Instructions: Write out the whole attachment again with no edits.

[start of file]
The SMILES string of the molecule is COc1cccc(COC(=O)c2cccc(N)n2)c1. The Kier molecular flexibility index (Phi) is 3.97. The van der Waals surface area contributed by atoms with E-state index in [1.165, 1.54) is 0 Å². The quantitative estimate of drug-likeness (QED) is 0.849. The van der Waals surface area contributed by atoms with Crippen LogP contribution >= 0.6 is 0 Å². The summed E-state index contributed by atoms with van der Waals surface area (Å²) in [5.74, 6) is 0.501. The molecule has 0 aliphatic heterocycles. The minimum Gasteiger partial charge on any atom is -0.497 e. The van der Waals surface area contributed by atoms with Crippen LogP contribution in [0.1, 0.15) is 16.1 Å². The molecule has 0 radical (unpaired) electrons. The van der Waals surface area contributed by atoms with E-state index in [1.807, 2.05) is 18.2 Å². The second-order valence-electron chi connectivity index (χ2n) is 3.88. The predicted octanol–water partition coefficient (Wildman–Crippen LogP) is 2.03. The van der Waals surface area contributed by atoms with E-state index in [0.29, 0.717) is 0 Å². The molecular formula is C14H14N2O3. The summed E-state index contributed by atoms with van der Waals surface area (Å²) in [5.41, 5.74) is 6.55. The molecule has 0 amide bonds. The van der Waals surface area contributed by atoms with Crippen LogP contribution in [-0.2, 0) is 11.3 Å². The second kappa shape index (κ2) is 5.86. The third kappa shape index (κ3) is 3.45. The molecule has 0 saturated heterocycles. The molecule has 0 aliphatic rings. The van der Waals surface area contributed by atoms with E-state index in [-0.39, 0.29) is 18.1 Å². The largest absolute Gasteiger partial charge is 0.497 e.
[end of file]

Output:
The SMILES string of the molecule is COc1cccc(COC(=O)c2cccc(N)n2)c1. The Kier molecular flexibility index (Phi) is 3.97. The van der Waals surface area contributed by atoms with E-state index in [1.165, 1.54) is 0 Å². The quantitative estimate of drug-likeness (QED) is 0.849. The van der Waals surface area contributed by atoms with Crippen LogP contribution >= 0.6 is 0 Å². The summed E-state index contributed by atoms with van der Waals surface area (Å²) in [5.74, 6) is 0.501. The molecule has 0 aliphatic heterocycles. The minimum Gasteiger partial charge on any atom is -0.497 e. The van der Waals surface area contributed by atoms with Crippen LogP contribution in [0.1, 0.15) is 16.1 Å². The molecule has 0 radical (unpaired) electrons. The van der Waals surface area contributed by atoms with E-state index in [1.807, 2.05) is 18.2 Å². The second-order valence-electron chi connectivity index (χ2n) is 3.88. The predicted octanol–water partition coefficient (Wildman–Crippen LogP) is 2.03. The van der Waals surface area contributed by atoms with E-state index in [0.29, 0.717) is 0 Å². The molecular formula is C14H14N2O3. The summed E-state index contributed by atoms with van der Waals surface area (Å²) in [5.41, 5.74) is 6.55. The molecule has 0 amide bonds. The van der Waals surface area contributed by atoms with Crippen LogP contribution in [-0.2, 0) is 11.3 Å². The second kappa shape index (κ2) is 5.86. The third kappa shape index (κ3) is 3.45. The molecule has 0 saturated heterocycles. The molecule has 0 aliphatic rings. The van der Waals surface area contributed by atoms with E-state index in [-0.39, 0.29) is 18.1 Å². The largest absolute Gasteiger partial charge is 0.497 e.